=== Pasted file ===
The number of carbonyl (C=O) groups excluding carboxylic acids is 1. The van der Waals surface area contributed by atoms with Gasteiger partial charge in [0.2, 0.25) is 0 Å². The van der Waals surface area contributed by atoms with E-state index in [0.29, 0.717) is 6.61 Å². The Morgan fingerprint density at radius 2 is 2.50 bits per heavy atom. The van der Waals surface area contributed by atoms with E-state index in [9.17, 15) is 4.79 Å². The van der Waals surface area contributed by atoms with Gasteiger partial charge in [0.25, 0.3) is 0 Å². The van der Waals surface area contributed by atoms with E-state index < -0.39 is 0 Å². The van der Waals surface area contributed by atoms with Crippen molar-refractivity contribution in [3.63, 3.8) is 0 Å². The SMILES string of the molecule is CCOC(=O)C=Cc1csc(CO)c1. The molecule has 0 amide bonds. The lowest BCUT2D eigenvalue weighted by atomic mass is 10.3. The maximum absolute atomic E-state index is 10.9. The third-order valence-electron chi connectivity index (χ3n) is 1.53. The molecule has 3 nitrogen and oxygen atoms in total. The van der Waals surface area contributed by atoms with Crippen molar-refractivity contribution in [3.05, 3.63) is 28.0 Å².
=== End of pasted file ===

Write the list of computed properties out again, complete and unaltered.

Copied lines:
The number of carbonyl (C=O) groups excluding carboxylic acids is 1. The van der Waals surface area contributed by atoms with Gasteiger partial charge in [0.2, 0.25) is 0 Å². The van der Waals surface area contributed by atoms with E-state index in [0.29, 0.717) is 6.61 Å². The Morgan fingerprint density at radius 2 is 2.50 bits per heavy atom. The van der Waals surface area contributed by atoms with E-state index in [9.17, 15) is 4.79 Å². The van der Waals surface area contributed by atoms with Gasteiger partial charge in [0.25, 0.3) is 0 Å². The van der Waals surface area contributed by atoms with E-state index < -0.39 is 0 Å². The van der Waals surface area contributed by atoms with Crippen molar-refractivity contribution in [3.63, 3.8) is 0 Å². The SMILES string of the molecule is CCOC(=O)C=Cc1csc(CO)c1. The molecule has 0 amide bonds. The lowest BCUT2D eigenvalue weighted by atomic mass is 10.3. The maximum absolute atomic E-state index is 10.9. The third-order valence-electron chi connectivity index (χ3n) is 1.53. The molecule has 3 nitrogen and oxygen atoms in total. The van der Waals surface area contributed by atoms with Crippen molar-refractivity contribution in [3.05, 3.63) is 28.0 Å².